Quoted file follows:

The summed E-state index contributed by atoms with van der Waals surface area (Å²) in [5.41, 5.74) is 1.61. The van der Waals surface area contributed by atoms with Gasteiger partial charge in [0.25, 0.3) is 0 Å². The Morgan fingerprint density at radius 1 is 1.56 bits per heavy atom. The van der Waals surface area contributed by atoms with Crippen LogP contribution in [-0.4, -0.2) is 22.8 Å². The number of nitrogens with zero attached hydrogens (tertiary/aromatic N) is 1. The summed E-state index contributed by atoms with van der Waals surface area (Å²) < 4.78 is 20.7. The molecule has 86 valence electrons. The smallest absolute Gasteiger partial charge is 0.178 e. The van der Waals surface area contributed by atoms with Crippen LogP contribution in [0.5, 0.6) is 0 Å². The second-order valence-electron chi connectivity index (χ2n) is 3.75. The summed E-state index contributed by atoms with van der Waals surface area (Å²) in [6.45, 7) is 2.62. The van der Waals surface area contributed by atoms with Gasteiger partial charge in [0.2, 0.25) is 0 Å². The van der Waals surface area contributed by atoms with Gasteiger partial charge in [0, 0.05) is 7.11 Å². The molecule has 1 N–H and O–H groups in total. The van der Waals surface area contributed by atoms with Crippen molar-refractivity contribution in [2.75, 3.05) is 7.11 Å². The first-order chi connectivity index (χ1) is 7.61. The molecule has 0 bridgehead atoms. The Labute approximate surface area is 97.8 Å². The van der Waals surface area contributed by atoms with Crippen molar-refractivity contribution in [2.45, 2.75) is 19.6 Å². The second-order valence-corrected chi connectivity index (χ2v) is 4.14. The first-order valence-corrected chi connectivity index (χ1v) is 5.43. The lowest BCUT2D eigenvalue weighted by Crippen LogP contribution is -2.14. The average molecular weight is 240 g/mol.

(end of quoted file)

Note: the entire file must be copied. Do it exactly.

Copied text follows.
The summed E-state index contributed by atoms with van der Waals surface area (Å²) in [5.41, 5.74) is 1.61. The van der Waals surface area contributed by atoms with Gasteiger partial charge in [0.25, 0.3) is 0 Å². The Morgan fingerprint density at radius 1 is 1.56 bits per heavy atom. The van der Waals surface area contributed by atoms with Crippen LogP contribution in [-0.4, -0.2) is 22.8 Å². The number of nitrogens with zero attached hydrogens (tertiary/aromatic N) is 1. The summed E-state index contributed by atoms with van der Waals surface area (Å²) < 4.78 is 20.7. The molecule has 86 valence electrons. The smallest absolute Gasteiger partial charge is 0.178 e. The van der Waals surface area contributed by atoms with Crippen LogP contribution in [0.5, 0.6) is 0 Å². The second-order valence-electron chi connectivity index (χ2n) is 3.75. The summed E-state index contributed by atoms with van der Waals surface area (Å²) in [6.45, 7) is 2.62. The van der Waals surface area contributed by atoms with Gasteiger partial charge in [0.2, 0.25) is 0 Å². The van der Waals surface area contributed by atoms with Gasteiger partial charge in [0, 0.05) is 7.11 Å². The molecule has 1 N–H and O–H groups in total. The van der Waals surface area contributed by atoms with Crippen molar-refractivity contribution in [2.75, 3.05) is 7.11 Å². The first-order chi connectivity index (χ1) is 7.61. The molecule has 0 bridgehead atoms. The Labute approximate surface area is 97.8 Å². The van der Waals surface area contributed by atoms with Crippen molar-refractivity contribution in [2.45, 2.75) is 19.6 Å². The second-order valence-corrected chi connectivity index (χ2v) is 4.14. The first-order valence-corrected chi connectivity index (χ1v) is 5.43. The lowest BCUT2D eigenvalue weighted by Crippen LogP contribution is -2.14. The average molecular weight is 240 g/mol.